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Confessions of a Girl Who Didn’t Have Any Cavities.

April 19, 2010

Yesterday is the day I remembered why I spent three years avoiding going to the dentist.

Of course, if I hadn’t avoided going to the dentist perhaps I wouldn’t feel this way. But that is neither here nor there.

Last week, I received a little postcard reminder that my 6 month dental exam was around the corner. I hadn’t even remembered making the appointment but instead of canceling the appointment (which I was really tempted to do) I decided to go.

I spent most of the appointment with the dental hygienist, who told me that, despite my best efforts at flossing (which in reality is not much), I still had a lot of plaque on my teeth.

Although I don’t think my gums bled nearly as much as they did last time, they were still very sensitive, which the hygienist told me is from sucking so badly at flossing. OK, she didn’t use those exact words but that’s probably what she was thinking.

We also took some X-rays of my teeth, which is quite possibly my least favorite activity at the dentist. It’s also what helped deliver the Big, Bad News.

I have a cavity.

Now, before you laugh and go, “Allison, it’s just a cavity,” please keep this in mind:


It’s a big freakin’ deal to me! I have always prided myself on the fact I’ve made it nearly twenty-five years without a single CAVITY. And now my track record has been RUINED.

(Cue ridiculous mock fainting.)

In addition, I also found out the a couple of my bottom teeth, which are already crowded despite the fact I had braces in middle school, are “loose.” (Have I ever mentioned that I have a recurring nightmare about my teeth shattering or falling out? I wake up from these dreams feeling my teeth to make sure they are still there and man is having all your teeth falling out traumatic. This is my worst nightmare coming true! /tangent). I don’t really know what that means but my dentist said it’s really bad. Even worse than having a cavity. Since I have some bone loss (which I discovered at my last appointment), he says that this could be a contributing factor. I’m not sure which is a contributing factor to which , but it sounds serious. I might have to get orthodontics again, though hopefully not as dramatic as being a twentysomething metal mouth. I also know getting orthodontics is expensive and so I basically loathe the dentist right now.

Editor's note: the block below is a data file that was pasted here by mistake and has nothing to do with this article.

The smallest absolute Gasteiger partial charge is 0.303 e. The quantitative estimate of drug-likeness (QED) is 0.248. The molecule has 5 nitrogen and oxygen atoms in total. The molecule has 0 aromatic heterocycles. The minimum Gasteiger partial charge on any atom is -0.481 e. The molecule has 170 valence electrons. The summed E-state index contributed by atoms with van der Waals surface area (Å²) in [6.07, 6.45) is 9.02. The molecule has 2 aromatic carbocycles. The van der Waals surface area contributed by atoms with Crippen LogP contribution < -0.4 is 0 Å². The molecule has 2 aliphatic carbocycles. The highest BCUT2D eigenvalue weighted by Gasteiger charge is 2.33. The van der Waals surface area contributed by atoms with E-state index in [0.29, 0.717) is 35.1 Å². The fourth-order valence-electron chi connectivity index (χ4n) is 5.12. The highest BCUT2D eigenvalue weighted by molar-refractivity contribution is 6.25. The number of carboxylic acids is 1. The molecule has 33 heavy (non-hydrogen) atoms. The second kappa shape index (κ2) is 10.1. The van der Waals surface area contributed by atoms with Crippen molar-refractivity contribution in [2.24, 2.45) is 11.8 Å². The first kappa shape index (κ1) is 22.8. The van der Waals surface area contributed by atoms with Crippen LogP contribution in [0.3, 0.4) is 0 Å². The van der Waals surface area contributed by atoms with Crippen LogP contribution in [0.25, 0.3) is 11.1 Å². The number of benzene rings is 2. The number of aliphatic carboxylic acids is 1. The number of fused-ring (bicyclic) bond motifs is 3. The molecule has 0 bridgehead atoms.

My appointment to get my cavity bonded is next Sunday, and the dentist told me he would talk to me more about all of this.

I’m basically sitting on pins and needles until then.

I know that if I avoided the dentist, the results would be even more disastrous. But seriously? Kinda hating the dentist right now.

  1. April 19, 2010 9:25 AM

    I didn’t get my first cavity until I was 27. And when they found it, they found more than 1. 😦 I understand your devastation.

  2. April 19, 2010 9:27 AM

    Allison – I feel for you. You and I are completely opposite: I’ve got about the worst teeth ever. Through the years, cavities and root canals have stacked up. I’m currently embarking on the wonderous journey of gum disease. Now, my oral hygiene hasn’t been the greatest in life. However, I’m constantly reminded that my 26 years of diabetes is doing wonders on my teeth and mouth. While I’m a poster boy of what not to do, I am encouraged that there are people out there like you who do what’s needed. Good luck in facing the dental chair! I’ll root for you, with what little root strength I’ve got left.

  3. tmana permalink
    April 19, 2010 10:38 AM

    I’m reminded of an Ogden Nash poem about dentist-visit anxiety…

  4. April 19, 2010 11:00 AM

    I had my record ruined, too – I’d made it to 28. I hear you on feeling sad about it.

    My dentist at the time said that all the bottled water we drink now is contributing to it (no fluoride if you’re not drinking tap water). I said “I also think it’s apple juice for 3 a.m. lows, where I just collapse back into bed.” Still. I drink a lot more tap water now…

    • April 19, 2010 11:15 AM

      I don’t drink bottled water, but I do drink a lot of filtered water, so maybe that doesn’t have fluoride in it. I probably on drink straight tap water when I’m out to eat. I don’t think the juice would really matter, but I did hear from my dentist friend Caroline that if you drink juice soon after brushing your teeth (as in, you brush your teeth but then go low before you fall asleep) that the juice can actually prevent the toothpaste from working because of the acidity and that you really should brush your teeth again if that happens. Who knew?